Author: Brian Frederick | Published: February 2018
Jeff Moyer is the Executive Director of Rodale Institute, an independent research institute for organic farming. For decades, Moyer has helped develop new techniques and invent new tools to support organic methods.
The Rodale Institute was founded in 1947 in Kutztown, PA by J.I. Rodale. Inspired by the nitrogen fertilizer shortages during World War II, Rodale wanted to develop practical methods of rebuilding soil fertility. Today, the institute focuses particularly on compost, soil health, weed and pest management, livestock operations, organic certification, wastewater treatment, and climate change. It is home to the longest running comparative study of organic and chemical agriculture, started in 1981.
Moyer is well known for inventing and popularizing the No Till Roller Crimper, a device for weed management. He is a past chair of the National Organic Standards Board, a founding board member of Pennsylvania Certified Organic, the Chairman of the Board of Director of The Seed Farm, a member of the Green America Non-GMO Working Group, a Project Member of The Noble Foundation’s Soil Renaissance project, and a Board Member of PA Farm Link. Moyer has been with the Rodale Institute for over 40 years.
Food Tank had the opportunity to talk with Jeff Moyer about organic farming and the future of agriculture.
Food Tank (FT): What is the No Till Roller Crimper and how has it changed farming?
Jeff Moyer (JM): The No Till Roller Crimper is used to terminate and suppress weed growth rather than using toxic chemicals. By doing so, farmers are able to delay termination by several weeks, increasing biomass production, resulting in greater nitrogen fixation, and accumulating more soil organic matter. This practice has allowed for farmers to integrate cover crops in their production systems, save money, and improve soil structure.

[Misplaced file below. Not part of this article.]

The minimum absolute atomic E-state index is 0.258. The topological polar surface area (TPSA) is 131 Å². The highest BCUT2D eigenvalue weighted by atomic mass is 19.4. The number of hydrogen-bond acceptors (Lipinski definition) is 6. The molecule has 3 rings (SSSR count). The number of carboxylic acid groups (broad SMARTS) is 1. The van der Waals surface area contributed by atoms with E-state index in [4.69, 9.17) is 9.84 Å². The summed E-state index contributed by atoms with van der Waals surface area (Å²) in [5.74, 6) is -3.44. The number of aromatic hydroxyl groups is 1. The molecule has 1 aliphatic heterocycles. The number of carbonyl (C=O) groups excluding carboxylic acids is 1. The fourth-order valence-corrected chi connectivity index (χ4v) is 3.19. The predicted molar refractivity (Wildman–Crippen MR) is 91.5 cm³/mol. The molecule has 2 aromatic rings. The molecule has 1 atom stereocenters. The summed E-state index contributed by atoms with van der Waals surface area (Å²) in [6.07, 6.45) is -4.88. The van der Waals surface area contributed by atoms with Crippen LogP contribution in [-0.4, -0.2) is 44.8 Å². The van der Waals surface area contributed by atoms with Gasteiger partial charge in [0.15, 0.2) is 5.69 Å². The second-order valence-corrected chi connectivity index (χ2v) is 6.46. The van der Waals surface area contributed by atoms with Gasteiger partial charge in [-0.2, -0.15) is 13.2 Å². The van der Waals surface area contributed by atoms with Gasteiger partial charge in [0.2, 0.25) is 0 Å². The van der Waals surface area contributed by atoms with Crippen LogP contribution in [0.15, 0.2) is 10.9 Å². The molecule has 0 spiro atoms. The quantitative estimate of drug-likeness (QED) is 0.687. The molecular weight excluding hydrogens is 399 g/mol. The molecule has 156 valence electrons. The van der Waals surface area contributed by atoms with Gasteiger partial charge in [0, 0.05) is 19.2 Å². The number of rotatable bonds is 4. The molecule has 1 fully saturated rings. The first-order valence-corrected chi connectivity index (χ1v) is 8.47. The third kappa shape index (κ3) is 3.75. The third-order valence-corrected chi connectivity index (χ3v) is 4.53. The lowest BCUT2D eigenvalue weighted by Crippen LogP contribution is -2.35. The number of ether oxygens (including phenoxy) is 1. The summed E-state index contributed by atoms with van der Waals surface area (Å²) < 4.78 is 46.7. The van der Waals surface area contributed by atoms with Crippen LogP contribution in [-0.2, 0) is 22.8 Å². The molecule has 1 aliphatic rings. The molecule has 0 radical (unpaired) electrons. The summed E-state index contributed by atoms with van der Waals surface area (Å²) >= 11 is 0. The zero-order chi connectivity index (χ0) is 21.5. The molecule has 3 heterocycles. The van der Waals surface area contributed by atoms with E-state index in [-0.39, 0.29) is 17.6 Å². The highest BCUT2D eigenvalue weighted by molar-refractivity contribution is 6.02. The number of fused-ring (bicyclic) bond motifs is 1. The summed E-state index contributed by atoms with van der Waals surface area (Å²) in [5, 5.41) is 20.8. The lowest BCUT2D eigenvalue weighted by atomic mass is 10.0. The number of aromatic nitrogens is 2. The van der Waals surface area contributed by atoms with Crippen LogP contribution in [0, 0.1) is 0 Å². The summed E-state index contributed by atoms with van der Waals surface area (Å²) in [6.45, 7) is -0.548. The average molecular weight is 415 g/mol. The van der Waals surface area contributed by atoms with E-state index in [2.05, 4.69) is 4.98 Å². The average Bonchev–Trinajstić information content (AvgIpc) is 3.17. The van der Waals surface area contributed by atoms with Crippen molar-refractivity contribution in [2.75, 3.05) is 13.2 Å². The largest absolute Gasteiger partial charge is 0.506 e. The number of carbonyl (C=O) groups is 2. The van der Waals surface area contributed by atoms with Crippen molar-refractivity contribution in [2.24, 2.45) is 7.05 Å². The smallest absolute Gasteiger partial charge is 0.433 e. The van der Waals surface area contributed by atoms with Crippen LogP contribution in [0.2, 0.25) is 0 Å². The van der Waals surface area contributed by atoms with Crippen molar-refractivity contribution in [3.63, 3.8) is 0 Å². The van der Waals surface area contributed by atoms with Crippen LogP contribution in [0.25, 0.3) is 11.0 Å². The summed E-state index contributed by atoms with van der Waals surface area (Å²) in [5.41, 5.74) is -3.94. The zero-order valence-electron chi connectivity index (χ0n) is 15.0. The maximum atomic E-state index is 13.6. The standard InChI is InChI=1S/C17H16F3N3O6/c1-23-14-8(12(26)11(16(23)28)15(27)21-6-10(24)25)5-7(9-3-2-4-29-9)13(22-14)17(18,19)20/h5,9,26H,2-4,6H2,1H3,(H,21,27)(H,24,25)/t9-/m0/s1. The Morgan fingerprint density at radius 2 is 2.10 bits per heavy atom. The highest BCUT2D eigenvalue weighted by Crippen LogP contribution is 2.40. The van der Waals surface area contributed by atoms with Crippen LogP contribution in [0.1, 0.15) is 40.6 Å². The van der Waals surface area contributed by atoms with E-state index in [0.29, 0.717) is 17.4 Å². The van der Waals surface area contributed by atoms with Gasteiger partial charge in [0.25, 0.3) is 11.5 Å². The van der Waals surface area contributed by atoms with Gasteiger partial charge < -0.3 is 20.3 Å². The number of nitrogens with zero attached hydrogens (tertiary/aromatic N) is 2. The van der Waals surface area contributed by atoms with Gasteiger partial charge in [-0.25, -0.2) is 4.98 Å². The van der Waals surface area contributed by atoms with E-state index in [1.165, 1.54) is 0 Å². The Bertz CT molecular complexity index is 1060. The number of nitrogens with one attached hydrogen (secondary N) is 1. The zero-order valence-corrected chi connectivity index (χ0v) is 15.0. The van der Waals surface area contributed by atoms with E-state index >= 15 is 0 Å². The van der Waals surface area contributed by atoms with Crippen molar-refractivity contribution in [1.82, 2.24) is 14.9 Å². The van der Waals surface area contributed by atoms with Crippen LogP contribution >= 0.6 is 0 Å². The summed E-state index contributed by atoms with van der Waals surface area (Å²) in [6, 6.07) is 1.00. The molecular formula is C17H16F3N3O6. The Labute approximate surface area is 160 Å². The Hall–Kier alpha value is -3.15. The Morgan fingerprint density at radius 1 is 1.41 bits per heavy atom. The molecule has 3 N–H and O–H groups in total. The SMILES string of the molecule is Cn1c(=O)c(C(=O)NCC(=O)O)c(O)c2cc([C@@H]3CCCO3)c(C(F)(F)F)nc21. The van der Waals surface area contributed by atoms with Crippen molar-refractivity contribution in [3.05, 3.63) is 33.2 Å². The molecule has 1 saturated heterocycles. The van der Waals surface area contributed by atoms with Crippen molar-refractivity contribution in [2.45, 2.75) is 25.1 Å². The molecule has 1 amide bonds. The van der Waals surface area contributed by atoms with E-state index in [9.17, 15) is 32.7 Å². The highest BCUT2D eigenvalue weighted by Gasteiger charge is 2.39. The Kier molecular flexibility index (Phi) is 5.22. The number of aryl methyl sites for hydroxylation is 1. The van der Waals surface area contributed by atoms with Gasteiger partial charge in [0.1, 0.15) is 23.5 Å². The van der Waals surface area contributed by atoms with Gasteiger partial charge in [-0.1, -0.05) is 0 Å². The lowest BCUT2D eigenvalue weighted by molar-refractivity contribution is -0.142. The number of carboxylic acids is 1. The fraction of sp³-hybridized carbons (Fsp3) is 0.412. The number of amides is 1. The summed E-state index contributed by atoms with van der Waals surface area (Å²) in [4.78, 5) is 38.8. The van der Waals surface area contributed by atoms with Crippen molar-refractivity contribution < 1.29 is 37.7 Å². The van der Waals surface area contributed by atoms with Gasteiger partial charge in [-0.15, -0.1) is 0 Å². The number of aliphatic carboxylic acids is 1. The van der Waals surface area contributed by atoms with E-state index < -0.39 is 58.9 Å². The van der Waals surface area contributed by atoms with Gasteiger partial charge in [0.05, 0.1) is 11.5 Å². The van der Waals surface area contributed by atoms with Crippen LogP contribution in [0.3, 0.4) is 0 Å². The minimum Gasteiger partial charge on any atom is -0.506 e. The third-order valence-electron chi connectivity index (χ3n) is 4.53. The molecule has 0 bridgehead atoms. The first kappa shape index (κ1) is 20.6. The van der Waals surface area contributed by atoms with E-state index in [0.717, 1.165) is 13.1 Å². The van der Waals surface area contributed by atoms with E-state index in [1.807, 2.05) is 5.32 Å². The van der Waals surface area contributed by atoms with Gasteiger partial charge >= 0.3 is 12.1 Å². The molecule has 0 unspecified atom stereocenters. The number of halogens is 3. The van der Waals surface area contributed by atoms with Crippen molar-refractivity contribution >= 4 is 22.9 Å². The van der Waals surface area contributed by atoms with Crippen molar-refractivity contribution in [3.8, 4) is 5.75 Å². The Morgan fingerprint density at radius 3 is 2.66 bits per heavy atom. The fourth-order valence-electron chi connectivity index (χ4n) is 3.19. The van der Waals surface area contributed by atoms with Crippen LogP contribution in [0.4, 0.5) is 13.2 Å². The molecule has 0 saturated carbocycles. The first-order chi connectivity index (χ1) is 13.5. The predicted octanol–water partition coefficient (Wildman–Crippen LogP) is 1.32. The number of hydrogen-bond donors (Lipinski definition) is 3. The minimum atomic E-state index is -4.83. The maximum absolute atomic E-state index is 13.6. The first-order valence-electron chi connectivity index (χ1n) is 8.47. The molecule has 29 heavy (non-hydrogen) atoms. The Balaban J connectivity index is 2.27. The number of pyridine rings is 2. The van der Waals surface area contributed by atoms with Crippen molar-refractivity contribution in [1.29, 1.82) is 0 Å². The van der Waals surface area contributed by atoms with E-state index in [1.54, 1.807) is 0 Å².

Research to determine which cover crops to grow with cash crops and having precise timing is crucial to the No Till Roller Crimper system. The concept can work for farms all around the world, but the timing is different in distant countries.
Although the No Till Roller Crimper has changed both conventional farming and organic farming, this tool allows for a faster process for farmers who wish to transition from conventional to organic production. At Rodale Institute, we encourage the reduction of tillage to improve soil health, and the No Till Roller Crimper has aided in that process.
FT: What are the biggest challenges organic farming faces?
JM: One of the biggest challenges organic farming faces is brand equity and trust in the marketplace. The consumer wants to be able to trust the background procedures of the organic food industry and assure their target in the improvement of personal and environmental health, not just the marketing of their brand. Consumers are paying for fair treatment of workers, animals, and land, not just the seal of organically certified.
It is important that the values beyond the production of the produce outweigh the value of the food product itself, a focus on soil health and the environment, rather than a larger yield. The overall goal is to feed the world for thousands of years, not just the present time. Through organic agriculture, this can be made possible, while continuing to focus on environmental concerns.
It is necessary for a shift in policy decisions for this to become a universal standard. Integrating stricter policy can lead to further research into scientific data of organic farming and the benefits thereof. For example, a cow can be fed organically, and be considered organic certified, but the treatment of this animal can be so inhumane, a person would not support the organic label itself.